Although the U.S. was a supporter of the Rome Statute that created the ICC, it never ratified the statute. Thus, like Russia, the U.S. is not one of the ICC’s 123 State Parties—which makes it likely that Putin and Russia’s supporters would question why Biden is pushing for an investigation that the U.S. doesn’t even support for its own citizens.
“The U.S. doesn’t participate [as a State Party] and wouldn’t allow its soldiers to be tried in this manner. That’s certainly a sticking point, and no doubt Russian media and diplomats will try to capitalize on that,” Michael Kimmag, a history professor at the Catholic University of America who used to hold the Russia/Ukraine portfolio at the U.S. Department of State, told Newsweek.
Up until 2022, the U.S. has argued that the ICC cannot prosecute nationals of a state that has not joined the court—one of the main reasons why U.S. service members were not tried by the ICC for alleged violations in Afghanistan and Guantanamo Bay.
Now Russia is using the same argument that the U.S. has long touted.
“Absolutely, Russia will point to this,” Rebecca Hamilton, a law professor at American University, agreed. “They’re going to point to anything in order to prevent accountability for the atrocities that their forces are committing.”
Since Russia also never ratified the Rome Statute, the country is rejecting the idea that the ICC can prosecute Russian nationals for crimes committed in Ukraine, even if Ukraine—which is also not one of the ICC’s State Parties—has granted the court jurisdiction to prosecute war crimes committed on its territory.
As Leila Sadat, the ICC prosecutor’s special adviser on crimes against humanity, told Newsweek: “It’s a problem of double standards.”
“It is much easier now for the Russian Federation to poke at the U.S. and say, ‘Oh come on, this is completely self-serving.’ Whereas had the U.S. supported the court all along, it would be less able to do so,” Sadat explained.
Experts say the decision made by the U.S. to keep its distance from the court reflects the nation’s larger foreign policy trend, which is predicated on the logic that because the U.S. is strong on international law, it doesn’t need an external body to adjudicate its activities on foreign soil.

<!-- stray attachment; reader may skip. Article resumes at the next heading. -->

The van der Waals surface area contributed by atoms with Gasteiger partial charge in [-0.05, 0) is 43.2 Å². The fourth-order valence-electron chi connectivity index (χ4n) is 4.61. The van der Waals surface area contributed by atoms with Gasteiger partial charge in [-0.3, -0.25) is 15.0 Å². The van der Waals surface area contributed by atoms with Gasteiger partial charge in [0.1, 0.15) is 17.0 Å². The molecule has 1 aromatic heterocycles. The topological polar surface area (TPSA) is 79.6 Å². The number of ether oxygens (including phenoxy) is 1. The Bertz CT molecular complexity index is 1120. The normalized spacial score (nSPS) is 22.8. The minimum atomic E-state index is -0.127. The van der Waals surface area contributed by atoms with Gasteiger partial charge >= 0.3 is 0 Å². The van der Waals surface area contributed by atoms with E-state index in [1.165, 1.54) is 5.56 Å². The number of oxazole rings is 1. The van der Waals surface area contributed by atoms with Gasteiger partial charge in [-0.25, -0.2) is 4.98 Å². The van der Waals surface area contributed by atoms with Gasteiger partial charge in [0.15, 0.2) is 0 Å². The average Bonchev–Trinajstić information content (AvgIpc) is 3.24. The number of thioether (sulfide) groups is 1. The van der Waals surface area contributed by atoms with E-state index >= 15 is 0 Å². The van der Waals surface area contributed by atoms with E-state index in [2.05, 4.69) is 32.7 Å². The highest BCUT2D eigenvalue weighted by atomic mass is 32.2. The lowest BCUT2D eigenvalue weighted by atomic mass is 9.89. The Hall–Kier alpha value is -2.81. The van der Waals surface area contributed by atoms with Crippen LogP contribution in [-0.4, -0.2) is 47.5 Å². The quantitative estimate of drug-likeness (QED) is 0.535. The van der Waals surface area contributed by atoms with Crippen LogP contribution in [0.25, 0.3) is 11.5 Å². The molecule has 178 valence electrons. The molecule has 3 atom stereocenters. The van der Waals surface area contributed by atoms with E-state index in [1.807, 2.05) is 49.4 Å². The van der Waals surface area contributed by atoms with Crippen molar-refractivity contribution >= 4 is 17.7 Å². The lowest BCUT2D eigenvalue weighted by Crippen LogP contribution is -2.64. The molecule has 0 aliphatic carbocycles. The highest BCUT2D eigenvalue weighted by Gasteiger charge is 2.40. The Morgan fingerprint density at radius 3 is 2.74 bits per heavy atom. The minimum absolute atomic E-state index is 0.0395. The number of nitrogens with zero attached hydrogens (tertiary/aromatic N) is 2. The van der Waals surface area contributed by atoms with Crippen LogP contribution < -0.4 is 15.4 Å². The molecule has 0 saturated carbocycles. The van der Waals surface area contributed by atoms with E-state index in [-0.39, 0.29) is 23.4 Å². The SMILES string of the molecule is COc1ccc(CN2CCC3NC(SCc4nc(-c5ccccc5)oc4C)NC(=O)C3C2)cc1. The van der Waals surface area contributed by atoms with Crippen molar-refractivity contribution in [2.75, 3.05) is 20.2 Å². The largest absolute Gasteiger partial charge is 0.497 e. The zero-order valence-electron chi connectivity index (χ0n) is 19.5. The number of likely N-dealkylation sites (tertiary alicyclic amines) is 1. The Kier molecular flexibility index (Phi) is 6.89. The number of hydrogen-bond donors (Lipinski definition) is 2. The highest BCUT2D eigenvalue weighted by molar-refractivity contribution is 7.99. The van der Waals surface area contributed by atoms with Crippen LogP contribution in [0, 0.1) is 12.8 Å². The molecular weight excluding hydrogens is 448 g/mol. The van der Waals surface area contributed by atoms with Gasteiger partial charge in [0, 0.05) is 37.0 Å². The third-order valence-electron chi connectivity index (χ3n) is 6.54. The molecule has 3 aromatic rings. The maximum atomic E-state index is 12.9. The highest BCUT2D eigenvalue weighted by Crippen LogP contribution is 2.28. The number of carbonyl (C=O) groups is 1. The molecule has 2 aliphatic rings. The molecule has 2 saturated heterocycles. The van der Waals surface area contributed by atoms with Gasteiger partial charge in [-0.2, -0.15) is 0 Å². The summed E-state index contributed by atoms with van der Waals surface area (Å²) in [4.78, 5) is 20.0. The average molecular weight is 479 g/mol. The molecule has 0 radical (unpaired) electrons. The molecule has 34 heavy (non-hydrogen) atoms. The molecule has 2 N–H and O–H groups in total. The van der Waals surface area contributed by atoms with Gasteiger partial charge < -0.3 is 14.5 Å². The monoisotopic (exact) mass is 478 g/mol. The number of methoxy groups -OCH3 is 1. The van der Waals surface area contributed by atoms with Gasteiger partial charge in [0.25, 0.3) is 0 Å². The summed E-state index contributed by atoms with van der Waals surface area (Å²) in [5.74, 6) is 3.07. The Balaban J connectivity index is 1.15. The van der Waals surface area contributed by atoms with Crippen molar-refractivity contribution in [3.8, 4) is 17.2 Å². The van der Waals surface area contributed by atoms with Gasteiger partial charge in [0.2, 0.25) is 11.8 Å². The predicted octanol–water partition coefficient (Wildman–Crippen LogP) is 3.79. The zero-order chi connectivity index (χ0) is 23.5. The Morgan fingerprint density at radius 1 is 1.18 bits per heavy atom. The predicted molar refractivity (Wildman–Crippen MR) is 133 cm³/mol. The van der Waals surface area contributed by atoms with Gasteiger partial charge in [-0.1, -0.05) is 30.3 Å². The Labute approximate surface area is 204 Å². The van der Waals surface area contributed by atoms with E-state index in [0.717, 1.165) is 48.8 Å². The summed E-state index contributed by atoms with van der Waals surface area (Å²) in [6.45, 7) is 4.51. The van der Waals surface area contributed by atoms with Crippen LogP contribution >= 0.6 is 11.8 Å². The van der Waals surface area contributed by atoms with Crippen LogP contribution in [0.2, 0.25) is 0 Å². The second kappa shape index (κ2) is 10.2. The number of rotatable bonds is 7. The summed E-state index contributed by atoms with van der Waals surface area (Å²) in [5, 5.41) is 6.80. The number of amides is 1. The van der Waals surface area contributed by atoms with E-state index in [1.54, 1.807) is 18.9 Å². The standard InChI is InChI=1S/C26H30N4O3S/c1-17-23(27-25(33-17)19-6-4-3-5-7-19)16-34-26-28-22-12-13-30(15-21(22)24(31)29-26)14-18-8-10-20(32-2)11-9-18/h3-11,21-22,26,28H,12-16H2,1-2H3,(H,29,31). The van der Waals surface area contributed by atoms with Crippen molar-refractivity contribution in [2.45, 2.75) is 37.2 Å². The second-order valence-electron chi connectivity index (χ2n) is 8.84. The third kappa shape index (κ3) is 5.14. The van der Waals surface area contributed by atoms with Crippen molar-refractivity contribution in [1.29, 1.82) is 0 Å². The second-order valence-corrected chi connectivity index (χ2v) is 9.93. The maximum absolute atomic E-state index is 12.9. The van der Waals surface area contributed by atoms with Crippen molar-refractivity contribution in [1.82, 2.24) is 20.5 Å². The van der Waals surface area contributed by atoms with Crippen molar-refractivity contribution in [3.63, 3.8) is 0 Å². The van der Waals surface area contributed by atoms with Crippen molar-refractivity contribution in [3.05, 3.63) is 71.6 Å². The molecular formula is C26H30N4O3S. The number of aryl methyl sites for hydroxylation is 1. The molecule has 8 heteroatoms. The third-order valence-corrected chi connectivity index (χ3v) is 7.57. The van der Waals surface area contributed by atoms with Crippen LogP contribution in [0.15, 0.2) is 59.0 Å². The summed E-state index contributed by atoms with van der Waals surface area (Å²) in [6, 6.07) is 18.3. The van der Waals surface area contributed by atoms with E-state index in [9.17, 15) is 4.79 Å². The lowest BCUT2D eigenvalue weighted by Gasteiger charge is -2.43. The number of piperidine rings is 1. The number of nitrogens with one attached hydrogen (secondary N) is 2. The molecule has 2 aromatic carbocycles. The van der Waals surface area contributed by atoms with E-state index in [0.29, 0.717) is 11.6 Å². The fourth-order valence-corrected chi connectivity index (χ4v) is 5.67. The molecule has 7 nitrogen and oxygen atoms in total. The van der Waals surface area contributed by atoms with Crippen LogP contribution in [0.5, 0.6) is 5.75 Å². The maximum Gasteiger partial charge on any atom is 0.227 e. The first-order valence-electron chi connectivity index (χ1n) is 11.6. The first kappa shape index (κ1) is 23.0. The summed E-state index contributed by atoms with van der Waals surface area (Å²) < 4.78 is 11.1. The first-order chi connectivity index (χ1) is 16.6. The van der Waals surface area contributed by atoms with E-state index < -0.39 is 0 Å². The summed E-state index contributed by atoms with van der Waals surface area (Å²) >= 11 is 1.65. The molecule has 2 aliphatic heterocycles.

However, this argument has led scholars to ask what issue the U.S. has against external scrutiny if it is so confident in its own accountability processes, especially since supporting the ICC as a State Party would be consistent with other international matters the country supports.
“Sometimes what folks forget is that these are the worst crimes. They shock the conscience of humankind … It’s the kind of stuff we’re seeing on our TV and in the newspapers right now of people shot with their hands tied behind their back and maternity hospital being bombed,” Sadat said.
While Sadat would like to see a consistent and steady approach to the court instead of the U.S.’ ebb and flow, the ICC welcomed the support from Biden and Congress to conduct an investigation in Ukraine.
The ICC only needs Ukraine’s permission to move forward with an investigation, and Hamilton said the fact that the U.S. hasn’t joined the ICC won’t undermine the court’s strength as an international institution. However, it “makes the U.S. look sort of isolated and it becomes problematic when the U.S. is out there calling for accountability that it hasn’t always supported.”